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The Mexican-American War was fought from 1846-1848 and saw the United States win a decisive victory and expand its western lands to the Pacific coast. A conflict that occurred as the result of Mexican resentment over the US annexation of Texas and a border dispute, the Mexican-American War represent


The Mexican-American War had long lasting effects for the United States and planted the seeds for the Civil War. Previous Page | Contents In 1847, with the conflict still raging, Secretary of State James Buchanan suggested that President James K. Polk send an emissary to Mexico to assist in bringing


In Mexico, blogging or leaving a comment online about narcogangs can get an Internet user–even an anonymous one–beheaded, tortured, and mutilated. Here’s a look at the new digital front in the country’s brutal, escalating drug war. An award-winning team of journalists, designers, and videographers w


Get an overview of the roots of the conflict that resulted in the 1846-1848 war between the United States and Mexico. The origins of the Mexican-American War can largely be traced back to Texas winning its independence from Mexico in 1836. Following his defeat at the Battle of San Jacinto (4/21/1836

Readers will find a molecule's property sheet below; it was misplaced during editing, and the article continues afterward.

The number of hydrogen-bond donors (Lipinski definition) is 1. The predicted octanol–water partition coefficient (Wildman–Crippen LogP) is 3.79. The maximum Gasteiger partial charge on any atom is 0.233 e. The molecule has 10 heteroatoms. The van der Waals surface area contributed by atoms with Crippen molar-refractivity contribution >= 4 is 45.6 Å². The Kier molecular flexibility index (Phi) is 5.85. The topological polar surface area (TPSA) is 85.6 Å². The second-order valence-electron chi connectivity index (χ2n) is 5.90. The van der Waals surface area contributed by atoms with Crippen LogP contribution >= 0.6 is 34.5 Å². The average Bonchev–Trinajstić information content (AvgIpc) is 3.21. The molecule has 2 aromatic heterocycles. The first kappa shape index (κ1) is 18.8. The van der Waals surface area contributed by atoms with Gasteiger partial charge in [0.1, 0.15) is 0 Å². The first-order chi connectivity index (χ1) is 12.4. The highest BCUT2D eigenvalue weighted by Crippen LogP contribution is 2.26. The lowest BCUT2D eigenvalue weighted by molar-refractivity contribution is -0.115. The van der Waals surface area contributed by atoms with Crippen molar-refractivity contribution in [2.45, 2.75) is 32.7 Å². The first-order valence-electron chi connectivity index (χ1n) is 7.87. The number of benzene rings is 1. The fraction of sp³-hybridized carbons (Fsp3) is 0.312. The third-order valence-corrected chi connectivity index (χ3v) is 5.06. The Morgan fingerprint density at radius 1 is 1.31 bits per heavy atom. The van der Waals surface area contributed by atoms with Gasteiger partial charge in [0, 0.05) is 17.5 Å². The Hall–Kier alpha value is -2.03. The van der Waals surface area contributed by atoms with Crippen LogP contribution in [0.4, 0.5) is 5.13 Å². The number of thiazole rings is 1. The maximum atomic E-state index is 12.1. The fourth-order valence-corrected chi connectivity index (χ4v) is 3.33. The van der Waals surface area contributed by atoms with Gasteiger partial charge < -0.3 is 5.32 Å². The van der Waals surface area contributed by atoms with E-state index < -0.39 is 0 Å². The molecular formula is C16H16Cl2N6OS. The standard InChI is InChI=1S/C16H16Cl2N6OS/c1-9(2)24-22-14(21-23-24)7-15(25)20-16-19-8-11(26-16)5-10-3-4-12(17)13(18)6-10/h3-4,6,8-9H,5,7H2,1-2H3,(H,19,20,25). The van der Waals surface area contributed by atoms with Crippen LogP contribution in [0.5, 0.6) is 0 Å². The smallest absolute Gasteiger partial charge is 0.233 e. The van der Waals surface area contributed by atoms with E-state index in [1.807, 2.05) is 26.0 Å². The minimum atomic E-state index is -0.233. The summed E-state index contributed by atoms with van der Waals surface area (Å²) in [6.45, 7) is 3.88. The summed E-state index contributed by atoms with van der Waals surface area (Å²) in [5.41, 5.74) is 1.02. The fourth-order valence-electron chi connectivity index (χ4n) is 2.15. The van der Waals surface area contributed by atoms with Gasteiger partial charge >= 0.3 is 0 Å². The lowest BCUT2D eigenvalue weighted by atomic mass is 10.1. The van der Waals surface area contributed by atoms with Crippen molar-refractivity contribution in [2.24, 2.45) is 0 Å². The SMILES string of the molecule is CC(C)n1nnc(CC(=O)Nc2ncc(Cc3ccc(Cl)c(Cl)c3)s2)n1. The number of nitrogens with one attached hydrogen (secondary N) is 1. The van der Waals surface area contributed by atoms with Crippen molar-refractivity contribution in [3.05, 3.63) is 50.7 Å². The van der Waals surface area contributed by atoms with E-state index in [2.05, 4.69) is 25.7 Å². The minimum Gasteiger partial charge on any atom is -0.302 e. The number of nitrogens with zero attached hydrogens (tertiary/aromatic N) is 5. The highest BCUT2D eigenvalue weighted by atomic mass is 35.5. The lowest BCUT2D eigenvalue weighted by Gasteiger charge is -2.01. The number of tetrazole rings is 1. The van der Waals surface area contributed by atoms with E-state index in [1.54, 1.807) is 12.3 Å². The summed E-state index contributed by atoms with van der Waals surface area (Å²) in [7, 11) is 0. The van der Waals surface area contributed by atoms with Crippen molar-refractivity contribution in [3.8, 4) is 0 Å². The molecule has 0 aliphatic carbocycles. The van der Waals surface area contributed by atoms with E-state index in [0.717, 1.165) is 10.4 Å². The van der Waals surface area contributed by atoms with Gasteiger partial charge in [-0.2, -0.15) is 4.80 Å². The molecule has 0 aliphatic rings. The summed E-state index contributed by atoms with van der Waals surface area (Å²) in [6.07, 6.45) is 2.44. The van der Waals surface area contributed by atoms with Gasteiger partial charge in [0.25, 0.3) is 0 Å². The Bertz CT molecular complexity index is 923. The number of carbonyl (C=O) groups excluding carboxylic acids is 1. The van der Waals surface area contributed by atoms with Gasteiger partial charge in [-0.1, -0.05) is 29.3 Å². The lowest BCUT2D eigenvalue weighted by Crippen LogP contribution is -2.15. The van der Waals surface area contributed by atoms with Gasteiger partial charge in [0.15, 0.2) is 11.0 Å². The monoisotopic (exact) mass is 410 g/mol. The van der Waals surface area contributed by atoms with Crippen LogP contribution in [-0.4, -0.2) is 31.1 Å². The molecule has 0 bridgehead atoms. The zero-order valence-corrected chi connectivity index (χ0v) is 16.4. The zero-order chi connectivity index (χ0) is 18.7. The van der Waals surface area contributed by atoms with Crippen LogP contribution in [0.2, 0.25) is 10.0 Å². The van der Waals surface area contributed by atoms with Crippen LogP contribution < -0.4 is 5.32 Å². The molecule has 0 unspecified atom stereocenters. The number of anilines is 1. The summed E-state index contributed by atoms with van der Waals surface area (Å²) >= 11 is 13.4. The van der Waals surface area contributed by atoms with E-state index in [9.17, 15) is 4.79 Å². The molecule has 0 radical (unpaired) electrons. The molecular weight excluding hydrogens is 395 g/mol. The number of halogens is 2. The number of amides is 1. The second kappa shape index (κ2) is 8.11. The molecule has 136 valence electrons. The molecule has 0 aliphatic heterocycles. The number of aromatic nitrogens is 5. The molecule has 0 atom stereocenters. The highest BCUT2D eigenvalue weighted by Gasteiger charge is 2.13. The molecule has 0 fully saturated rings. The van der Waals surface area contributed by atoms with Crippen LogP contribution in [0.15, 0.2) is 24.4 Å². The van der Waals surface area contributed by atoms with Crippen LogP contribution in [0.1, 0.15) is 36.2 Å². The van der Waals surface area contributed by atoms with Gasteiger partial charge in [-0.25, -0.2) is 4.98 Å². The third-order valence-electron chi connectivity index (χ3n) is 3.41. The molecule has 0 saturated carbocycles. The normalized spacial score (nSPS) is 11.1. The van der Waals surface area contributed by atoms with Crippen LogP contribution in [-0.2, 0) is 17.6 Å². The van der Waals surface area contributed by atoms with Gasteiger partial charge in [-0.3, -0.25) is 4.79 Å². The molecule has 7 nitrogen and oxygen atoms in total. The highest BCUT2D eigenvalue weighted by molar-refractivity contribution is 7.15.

Professional appraiser Helaine Fendelman identifies and evaluates your collectibles and antiques - daguerreotype Country Living editors select each product featured. If you buy from a link, we may earn a commission. More about us. M.W., Brownsville, TENN. The unidentified photographic image is on a


Jul 3, 2018 - Explore Thomas Davis's board "Mexican War Daguerreotypes & Photographs" on Pinterest. See more ideas about Mexican war, Mexican american war, American war.


The Mexican War was the first major event to be recorded by the fledgling technology of photography perfected, of course, by the Frenchman Louis Daguerre and introduced to the world in 1839 with great fanfare The fine daguerreotype is believed to have been made at Veracruz, Mexico sometime in April 1847 by itinerant artist Charles J.C. Betts ...


The Mexican War (1846-48) was the first major event captured by photographs (daguerreotypes) as well as by prints, and this book assembles quite a number of both. In addition to two dozen lithographs included in the introductory sections, over 160 prints and daguerreotypes, grouped according to where and when they were made/taken, make up the book.


Identified Mexican War officer daguerreotypes are quite rare in and of themselves, and this one comes with an archive. Two Documents Signed "J. R. Poinsett", both partially printed, one page, 8" x 9.75", Washington, D.C, February 7 and June 30, 1838. These papers accept Beaman as a West Point applicant and cadet respectively.


Daguerreotype portrait of General Zachary Taylor in uniform, taken by Mathew Brady during or after the Mexican-American War, between 1846 and 1849. ... The daguerreotype shows the third man ...